This might be a stupid question but I've never created a class library before

The reason I don't want to be connecting to a database through the class library is error handling.. should I just leave the errors to throw back to whatever code is using the class library? should I handle it there? or should I just leave it completely and take the whole database object out of the library, creating it seperately/ copying and pasting every time I want to use it.

This is a small project with only 12 classes, all under 200 lines and is only going to be used on in house company applications. I'm probably going to be the only one using it to develop with unless I leave and someone needs to make changes to the applications.

It's c# if that makes even the slightest difference?


No, you shouldn't.

You should pass in connection strings as a dependency, or use ConfigurationManager to pick them up from the application configuration.

Hard coding them means that you can't change them without recompiling the libraries.

The reason I don't want to be connecting to a database through the class library is error handling

False logic there. You should handle database issues in that data access layer (which can be in a class library) - other logical and business issues should be handled in the business logic layer (which can also be its own class library).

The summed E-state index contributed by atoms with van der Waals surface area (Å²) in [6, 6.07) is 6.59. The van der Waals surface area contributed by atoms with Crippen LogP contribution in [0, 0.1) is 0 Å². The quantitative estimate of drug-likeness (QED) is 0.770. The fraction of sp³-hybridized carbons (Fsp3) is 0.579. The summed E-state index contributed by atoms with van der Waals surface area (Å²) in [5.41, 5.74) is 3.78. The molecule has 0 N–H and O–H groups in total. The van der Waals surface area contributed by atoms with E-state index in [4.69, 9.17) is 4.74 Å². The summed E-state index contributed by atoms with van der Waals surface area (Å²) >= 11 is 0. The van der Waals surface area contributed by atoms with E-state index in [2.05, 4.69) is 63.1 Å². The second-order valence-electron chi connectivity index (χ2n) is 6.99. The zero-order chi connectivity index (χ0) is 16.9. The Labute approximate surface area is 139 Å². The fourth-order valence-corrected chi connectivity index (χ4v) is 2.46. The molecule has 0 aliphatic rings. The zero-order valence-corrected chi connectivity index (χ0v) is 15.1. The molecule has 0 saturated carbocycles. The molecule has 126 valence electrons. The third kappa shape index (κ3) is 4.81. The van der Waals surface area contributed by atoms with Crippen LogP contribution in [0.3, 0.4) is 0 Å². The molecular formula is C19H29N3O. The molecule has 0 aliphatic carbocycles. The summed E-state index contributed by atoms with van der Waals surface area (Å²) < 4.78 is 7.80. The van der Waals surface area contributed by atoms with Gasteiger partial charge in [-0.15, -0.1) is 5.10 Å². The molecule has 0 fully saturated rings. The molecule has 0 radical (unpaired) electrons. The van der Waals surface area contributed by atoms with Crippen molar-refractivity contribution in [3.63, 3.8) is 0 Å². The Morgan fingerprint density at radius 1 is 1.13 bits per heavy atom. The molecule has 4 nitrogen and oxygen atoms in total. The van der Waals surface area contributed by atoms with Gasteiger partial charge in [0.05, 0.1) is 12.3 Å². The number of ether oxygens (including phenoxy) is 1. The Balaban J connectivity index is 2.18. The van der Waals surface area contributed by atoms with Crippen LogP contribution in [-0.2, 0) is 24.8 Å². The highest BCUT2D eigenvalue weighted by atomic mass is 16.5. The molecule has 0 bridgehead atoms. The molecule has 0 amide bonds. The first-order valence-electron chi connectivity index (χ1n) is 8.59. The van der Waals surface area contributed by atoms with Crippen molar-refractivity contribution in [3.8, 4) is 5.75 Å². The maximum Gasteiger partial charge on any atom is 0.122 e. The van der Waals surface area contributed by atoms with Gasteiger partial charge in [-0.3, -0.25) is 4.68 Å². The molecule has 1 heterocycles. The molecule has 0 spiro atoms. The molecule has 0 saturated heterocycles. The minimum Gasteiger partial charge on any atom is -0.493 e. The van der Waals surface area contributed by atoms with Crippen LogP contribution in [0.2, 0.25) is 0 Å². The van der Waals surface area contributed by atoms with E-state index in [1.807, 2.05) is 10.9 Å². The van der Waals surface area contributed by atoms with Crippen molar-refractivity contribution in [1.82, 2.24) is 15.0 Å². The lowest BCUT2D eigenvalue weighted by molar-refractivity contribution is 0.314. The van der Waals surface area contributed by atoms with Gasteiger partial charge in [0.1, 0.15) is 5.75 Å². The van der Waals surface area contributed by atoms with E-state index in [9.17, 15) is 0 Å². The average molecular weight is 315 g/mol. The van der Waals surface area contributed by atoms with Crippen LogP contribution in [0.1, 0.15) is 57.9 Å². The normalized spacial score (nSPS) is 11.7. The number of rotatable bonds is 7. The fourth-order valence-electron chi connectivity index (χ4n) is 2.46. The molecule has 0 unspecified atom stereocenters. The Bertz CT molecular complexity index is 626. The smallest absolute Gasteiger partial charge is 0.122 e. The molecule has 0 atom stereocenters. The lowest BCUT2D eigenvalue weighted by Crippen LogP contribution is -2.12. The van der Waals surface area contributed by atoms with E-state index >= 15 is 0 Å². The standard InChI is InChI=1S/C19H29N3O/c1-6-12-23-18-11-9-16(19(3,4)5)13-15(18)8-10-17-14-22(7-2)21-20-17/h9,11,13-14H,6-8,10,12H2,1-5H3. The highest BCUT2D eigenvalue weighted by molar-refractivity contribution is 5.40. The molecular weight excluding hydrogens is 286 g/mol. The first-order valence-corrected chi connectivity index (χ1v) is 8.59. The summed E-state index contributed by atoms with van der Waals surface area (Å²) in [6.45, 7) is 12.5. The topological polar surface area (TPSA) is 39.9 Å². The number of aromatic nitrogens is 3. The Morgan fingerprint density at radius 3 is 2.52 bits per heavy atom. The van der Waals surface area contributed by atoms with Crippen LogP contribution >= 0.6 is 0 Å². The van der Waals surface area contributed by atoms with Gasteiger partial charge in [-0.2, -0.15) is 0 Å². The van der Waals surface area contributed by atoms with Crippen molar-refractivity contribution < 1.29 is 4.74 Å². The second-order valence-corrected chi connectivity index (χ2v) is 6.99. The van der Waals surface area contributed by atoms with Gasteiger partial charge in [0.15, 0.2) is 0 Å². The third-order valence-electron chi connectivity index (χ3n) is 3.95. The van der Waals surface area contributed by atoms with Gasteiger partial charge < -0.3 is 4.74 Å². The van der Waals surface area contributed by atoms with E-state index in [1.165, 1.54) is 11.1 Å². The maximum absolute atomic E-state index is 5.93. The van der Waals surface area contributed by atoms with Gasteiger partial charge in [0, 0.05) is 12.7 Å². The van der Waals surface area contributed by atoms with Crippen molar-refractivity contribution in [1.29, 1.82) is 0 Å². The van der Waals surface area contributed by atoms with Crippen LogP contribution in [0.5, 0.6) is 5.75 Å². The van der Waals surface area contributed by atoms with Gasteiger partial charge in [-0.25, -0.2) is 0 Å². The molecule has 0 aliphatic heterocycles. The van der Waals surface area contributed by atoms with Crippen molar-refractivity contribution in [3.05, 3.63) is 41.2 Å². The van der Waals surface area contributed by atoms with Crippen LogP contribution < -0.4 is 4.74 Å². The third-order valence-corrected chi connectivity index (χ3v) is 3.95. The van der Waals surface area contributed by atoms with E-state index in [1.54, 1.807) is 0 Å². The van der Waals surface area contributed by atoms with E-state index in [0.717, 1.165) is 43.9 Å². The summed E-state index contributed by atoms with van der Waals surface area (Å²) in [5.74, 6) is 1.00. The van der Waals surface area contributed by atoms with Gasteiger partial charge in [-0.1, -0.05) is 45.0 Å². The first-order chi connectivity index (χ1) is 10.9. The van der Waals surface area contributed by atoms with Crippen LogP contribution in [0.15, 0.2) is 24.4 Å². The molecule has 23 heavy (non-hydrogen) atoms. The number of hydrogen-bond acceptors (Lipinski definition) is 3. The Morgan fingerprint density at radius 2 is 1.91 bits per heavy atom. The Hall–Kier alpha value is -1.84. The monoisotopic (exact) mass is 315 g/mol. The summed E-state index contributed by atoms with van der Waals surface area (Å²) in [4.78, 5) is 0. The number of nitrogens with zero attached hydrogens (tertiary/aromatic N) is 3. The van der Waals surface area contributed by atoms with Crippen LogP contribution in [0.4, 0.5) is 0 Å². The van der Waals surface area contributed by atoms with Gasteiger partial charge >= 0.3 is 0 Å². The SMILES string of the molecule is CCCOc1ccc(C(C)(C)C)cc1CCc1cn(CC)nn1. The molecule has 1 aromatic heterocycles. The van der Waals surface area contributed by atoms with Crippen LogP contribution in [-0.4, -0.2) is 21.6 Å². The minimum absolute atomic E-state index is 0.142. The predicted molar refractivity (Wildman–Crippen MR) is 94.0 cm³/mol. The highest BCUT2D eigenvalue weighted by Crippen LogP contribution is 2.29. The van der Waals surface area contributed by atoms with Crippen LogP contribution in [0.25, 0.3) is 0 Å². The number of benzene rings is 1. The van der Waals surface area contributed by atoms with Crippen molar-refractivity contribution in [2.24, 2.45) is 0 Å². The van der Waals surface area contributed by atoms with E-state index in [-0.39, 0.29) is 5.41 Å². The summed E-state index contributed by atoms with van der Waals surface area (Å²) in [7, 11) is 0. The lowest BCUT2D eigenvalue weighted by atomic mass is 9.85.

Exceptions that are not handled bubble up.

  • I agree and would like to add that if you put all your code that interacts with the database in a single class will cut down on code reuse. If you need to make a change is all in one place. – DFord Jan 25 '13 at 14:15

Normally one puts everything related to data access in a data access layer (DAL) which would be a separate DLL-file. Creating this class library is pretty straight forward. Just remember to add a reference to your newly created project in you main project.

Whether or not you deal with exceptions in the DAL or you let the business logic layer deal with it is more a matter of taste. I personally prefer dealing with return codes that indicate success or failure rather than surrounding all calls to the DAL with try/catch.

Keeping data access in a different class library will make your code more manageable, even if you decide to scale up the project. In a deployed product, updates to the logic of the DAL can be as easy as swapping a DLL file as opposed to update the whole program.

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